When LaPierre, is scoping out a fastpacking adventure, her first focus is always her feet. “Dialing in the right shoe/sock combination is very important for me,” she says. And on the trail, when she’s not moving, LaPierre peels off her shoes and socks to dry her feet, and pulls out her insoles at night to dry her shoes. “Everybody has their protocol. Whatever that is, deal with small things before they become big things.”

Two hikers on a trail

Although fastpacking is about minimal kit, it should never be at the expense of safety when tackling trails like this one in the Rockies (Image credit: Getty)

Safety considerations

Of course, it’s vitally important not to underestimate what you need, especially in terms of shelter, clothing and sustenance. There’s no rulebook, but to attempt any serious fastpacking without having first accumulated some ‘normal’ backpacking experience would be a mistake. To paraphrase an old cautionary adage: learn to walk before you start fastpacking.  

Even if you’re a very experienced hiker or trail runner, before setting out with minimalist clothing and equipment, try the gear out somewhere safe, but in conditions that are as similar to those you’ll face on your fastpacking trip as possible. If in doubt, throwing in an extra set of base-layer thermals rarely adds much weight, and they can make a massive difference to the enjoyment of the experience, or even the safety of your adventure.

When you’re running light with stripped-down kit, you need to decide where to build in backup, whether that’s a plan or extra gear, and where a backup is non-essential. Will you carry chemical water treatment in case your filter fails? Are there first-aid or navigation items that could prevent a mishap from ending your trip?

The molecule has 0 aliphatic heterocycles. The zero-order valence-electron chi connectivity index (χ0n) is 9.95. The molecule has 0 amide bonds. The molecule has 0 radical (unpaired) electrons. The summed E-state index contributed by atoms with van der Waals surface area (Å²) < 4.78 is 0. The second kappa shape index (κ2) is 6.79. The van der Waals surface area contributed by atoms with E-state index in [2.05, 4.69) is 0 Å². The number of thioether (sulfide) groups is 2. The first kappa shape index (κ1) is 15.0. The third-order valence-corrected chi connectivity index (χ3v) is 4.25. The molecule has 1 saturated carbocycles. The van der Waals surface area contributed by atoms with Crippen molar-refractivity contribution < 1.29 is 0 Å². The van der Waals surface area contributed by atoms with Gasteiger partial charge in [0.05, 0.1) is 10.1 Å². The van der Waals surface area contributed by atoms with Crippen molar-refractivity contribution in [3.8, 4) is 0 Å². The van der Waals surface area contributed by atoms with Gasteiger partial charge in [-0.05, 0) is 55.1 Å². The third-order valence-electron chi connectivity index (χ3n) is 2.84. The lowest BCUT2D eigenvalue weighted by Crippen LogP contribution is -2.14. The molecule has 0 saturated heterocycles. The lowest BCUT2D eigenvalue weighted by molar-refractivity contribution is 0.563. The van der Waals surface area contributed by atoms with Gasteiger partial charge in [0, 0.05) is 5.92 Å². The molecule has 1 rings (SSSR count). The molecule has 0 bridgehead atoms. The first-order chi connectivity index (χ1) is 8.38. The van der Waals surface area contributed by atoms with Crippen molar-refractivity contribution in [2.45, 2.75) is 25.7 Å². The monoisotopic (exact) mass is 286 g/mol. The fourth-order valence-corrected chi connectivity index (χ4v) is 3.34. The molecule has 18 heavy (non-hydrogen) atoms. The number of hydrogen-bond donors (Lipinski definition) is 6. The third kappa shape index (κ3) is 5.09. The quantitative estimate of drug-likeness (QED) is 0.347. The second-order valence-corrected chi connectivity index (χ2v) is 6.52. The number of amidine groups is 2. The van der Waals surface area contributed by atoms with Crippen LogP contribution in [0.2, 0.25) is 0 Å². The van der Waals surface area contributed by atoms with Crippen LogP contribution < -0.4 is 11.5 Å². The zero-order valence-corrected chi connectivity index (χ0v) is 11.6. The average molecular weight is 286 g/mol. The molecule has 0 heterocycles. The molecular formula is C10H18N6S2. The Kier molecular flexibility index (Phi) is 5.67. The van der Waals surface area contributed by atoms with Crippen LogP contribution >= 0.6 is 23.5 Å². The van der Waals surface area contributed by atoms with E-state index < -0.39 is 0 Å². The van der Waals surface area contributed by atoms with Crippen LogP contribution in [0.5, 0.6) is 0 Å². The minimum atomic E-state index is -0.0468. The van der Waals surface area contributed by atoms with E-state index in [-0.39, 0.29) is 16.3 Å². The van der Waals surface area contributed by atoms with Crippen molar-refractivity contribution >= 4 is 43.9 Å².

Always leave a plan with a trustworthy friend or family member so if something goes seriously south, there’s someone who has your back. Consider bringing a minimalist emergency locator beacon like Garmin’s InReach Mini so if it transpires you made a bad call (or you end up in unexpected bad weather, you encounter bad people or you get yourself into trouble some other way), you have a lifeline.

Luxury and inspiration

Also, pack one (light) thing that isn’t a necessity, but which brings you happiness and joy. It could be a photo of your cat, your favorite candy, an item that inspires you, or anything else you can turn to when you need mental or physical uplifting. 

Fastpacking is a mental as well as a physical challenge, LaPierre explains. “A meaningful photo, an inspirational phrase written on a scrap of paper, or a tiny talisman with personal importance could provide the inspiration you need in a moment you’re considering quitting. Sometimes it’s the tiniest thing that inspires you to keep you moving down the trail.”

Berne Broudy

Vermont-based writer, photographer and adventurer, Berne reports on hiking, biking, skiing, overlanding, travel, climbing and kayaking for category-leading publications in the U.S., Europe and beyond. In the field, she’s been asked to deliver a herd of llamas to a Bolivian mountaintop corral, had first fat-biking descents in Alaska, helped establish East Greenland’s first sport climbing and biked the length of Jordan. She’s worked to help brands clean up their materials and manufacturing, and has had guns pulled on her in at least three continents.